Thursday, April 17, 2008

Costs Keep Rising in Massachusetts

More reports are coming from the national media on problems with Massachusetts-style mandatory health insurance. Here are some excerpts from this April 12, 2008 Associated Press story:
Costs soar for Mass. health care law
By STEVE LeBLANC, Associated Press Writer

BOSTON - Two years after the state's landmark health law was signed, the cracks are starting to show.

Costs are soaring and Massachusetts lawmakers are weighing a dollar-a-pack hike in the state's cigarette tax to help pay for a larger-than-expected enrollment in the law's subsidized insurance plans.

...Anyone earning more is required to get health insurance through their employer, on their own, or by purchasing lower-cost plans through the Health Care Connector, the independent state agency overseeing the law.

Businesses are also on the hook. Those with 11 or more full time employees who refuse to offer insurance face $295 annual penalties per employee. Already, 748 employers have failed to meet that threshold and have paid $6.6 million to the state.

Rick Lord, president of the Associated Industries of Massachusetts, said the state must be "very mindful of placing burdens on businesses that don't exist in other states."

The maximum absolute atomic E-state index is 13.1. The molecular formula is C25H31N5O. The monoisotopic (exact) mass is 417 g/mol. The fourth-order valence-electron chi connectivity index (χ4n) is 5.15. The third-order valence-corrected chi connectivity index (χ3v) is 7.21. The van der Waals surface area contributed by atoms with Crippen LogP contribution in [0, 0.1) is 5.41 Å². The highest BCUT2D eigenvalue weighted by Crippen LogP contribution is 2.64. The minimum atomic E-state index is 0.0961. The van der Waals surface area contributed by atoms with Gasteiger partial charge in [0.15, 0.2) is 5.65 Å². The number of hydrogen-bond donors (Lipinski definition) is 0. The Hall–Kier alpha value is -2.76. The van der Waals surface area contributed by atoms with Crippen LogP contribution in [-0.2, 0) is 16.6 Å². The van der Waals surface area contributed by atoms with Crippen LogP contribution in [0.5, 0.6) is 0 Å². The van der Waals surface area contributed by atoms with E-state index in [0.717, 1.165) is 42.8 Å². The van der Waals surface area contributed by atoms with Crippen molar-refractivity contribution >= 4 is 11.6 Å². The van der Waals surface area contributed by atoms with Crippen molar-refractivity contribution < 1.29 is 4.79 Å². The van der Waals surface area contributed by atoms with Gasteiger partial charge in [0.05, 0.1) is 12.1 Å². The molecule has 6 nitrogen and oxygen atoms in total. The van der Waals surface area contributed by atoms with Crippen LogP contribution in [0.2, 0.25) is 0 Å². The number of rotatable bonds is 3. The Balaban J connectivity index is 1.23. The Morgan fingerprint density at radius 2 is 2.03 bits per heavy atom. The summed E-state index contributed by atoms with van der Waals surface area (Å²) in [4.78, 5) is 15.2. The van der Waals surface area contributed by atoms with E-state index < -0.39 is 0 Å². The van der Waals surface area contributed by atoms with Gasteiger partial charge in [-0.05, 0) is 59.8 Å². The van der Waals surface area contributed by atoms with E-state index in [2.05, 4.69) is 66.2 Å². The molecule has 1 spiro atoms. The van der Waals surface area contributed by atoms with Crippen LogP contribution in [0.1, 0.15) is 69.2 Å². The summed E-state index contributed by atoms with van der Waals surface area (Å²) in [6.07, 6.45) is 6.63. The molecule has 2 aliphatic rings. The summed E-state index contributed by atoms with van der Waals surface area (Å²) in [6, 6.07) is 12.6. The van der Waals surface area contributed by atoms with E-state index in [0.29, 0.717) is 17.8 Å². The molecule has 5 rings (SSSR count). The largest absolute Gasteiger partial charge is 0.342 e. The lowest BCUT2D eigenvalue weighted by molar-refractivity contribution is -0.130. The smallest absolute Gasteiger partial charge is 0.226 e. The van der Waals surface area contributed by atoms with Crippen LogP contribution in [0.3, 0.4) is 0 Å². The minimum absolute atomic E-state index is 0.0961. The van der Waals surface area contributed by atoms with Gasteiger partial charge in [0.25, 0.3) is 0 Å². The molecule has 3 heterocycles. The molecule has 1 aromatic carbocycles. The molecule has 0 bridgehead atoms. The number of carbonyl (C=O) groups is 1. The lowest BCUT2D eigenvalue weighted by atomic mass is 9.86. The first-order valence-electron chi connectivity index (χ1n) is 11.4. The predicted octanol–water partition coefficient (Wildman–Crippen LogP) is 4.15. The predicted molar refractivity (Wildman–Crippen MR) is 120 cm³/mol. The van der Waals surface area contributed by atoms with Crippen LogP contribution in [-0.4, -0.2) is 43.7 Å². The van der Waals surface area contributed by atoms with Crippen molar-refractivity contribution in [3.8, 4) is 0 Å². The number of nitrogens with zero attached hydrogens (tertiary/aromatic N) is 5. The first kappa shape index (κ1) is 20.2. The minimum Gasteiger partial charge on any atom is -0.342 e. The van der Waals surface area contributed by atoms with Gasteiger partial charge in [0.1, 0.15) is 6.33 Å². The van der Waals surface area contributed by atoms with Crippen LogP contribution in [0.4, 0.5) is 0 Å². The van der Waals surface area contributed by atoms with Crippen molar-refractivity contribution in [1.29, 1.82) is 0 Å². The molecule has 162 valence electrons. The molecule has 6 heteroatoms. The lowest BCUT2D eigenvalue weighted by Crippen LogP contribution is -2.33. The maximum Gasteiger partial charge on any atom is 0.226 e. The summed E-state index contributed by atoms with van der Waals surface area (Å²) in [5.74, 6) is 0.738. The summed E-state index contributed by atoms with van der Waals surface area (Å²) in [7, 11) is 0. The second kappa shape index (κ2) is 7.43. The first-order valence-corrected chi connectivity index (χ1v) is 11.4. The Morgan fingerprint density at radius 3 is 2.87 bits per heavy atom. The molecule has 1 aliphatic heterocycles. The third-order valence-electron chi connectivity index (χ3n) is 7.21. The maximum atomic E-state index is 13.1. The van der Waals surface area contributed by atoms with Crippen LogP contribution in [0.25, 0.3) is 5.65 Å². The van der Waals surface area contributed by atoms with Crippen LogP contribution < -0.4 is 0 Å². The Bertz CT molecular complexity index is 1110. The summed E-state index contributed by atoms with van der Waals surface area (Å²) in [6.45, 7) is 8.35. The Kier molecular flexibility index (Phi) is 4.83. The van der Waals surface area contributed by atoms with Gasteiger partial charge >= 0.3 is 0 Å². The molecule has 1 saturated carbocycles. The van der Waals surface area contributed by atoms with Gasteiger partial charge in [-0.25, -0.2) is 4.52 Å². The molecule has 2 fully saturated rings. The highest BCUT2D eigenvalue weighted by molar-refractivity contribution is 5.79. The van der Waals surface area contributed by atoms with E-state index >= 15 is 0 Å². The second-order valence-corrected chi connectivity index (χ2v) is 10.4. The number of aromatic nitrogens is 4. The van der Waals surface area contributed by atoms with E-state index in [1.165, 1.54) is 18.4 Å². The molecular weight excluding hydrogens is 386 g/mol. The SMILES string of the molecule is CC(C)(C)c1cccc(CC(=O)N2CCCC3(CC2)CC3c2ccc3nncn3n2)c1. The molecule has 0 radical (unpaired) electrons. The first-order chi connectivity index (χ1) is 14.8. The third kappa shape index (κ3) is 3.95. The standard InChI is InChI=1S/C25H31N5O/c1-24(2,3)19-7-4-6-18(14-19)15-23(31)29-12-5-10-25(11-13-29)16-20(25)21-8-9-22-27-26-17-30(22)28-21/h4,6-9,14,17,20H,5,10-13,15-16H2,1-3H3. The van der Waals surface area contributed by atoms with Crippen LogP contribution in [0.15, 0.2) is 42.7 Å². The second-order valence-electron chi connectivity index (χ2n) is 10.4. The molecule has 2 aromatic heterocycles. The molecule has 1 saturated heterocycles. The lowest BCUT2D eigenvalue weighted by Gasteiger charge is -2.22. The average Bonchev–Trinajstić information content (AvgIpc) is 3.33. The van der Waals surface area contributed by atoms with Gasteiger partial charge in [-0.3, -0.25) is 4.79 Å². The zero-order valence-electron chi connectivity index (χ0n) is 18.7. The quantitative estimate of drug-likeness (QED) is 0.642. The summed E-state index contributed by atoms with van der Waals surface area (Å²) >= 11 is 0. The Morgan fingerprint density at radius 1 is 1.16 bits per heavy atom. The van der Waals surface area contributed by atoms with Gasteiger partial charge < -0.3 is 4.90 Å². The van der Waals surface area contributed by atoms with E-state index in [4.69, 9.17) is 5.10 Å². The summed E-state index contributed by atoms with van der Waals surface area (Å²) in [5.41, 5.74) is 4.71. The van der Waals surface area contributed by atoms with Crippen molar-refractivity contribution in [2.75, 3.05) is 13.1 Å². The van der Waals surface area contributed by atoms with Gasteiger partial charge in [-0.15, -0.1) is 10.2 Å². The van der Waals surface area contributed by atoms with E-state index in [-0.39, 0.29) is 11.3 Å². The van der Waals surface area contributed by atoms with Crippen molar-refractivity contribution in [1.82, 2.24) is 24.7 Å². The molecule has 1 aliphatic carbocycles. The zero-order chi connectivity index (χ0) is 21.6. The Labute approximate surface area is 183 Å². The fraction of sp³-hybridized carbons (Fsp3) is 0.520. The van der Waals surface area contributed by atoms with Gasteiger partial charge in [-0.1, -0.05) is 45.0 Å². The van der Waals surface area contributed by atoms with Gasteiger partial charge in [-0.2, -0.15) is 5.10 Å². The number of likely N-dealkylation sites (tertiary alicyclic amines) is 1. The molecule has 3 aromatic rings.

...Michael Tanner, a senior fellow at the libertarian-leaning Cato Institute, said the law has been an unqualified failure.

Tanner was critical of the connector authority, a "super-regulatory agency" which has mandated levels of coverage. He also noted the vast majority of the newly insured are receiving subsidized care.

"They said it would get us universal coverage and reduce costs and it's done neither," Tanner said.

The biggest challenge is rising costs.

In 2006, a legislative committee estimated the law would cost about $725 million in the fiscal year starting in July. In his budget, Patrick set aside $869 million, but those overseeing the law have already acknowledged costs will rise even higher.
Even the very liberal California state legislature rejected a similar plan back in January 2008, on the grounds that it would cost too much. As more people around the country are realizing that the Massachusetts plan is a bad idea, Colorado should not rush headlong to embrace it. (Via Thrutch.)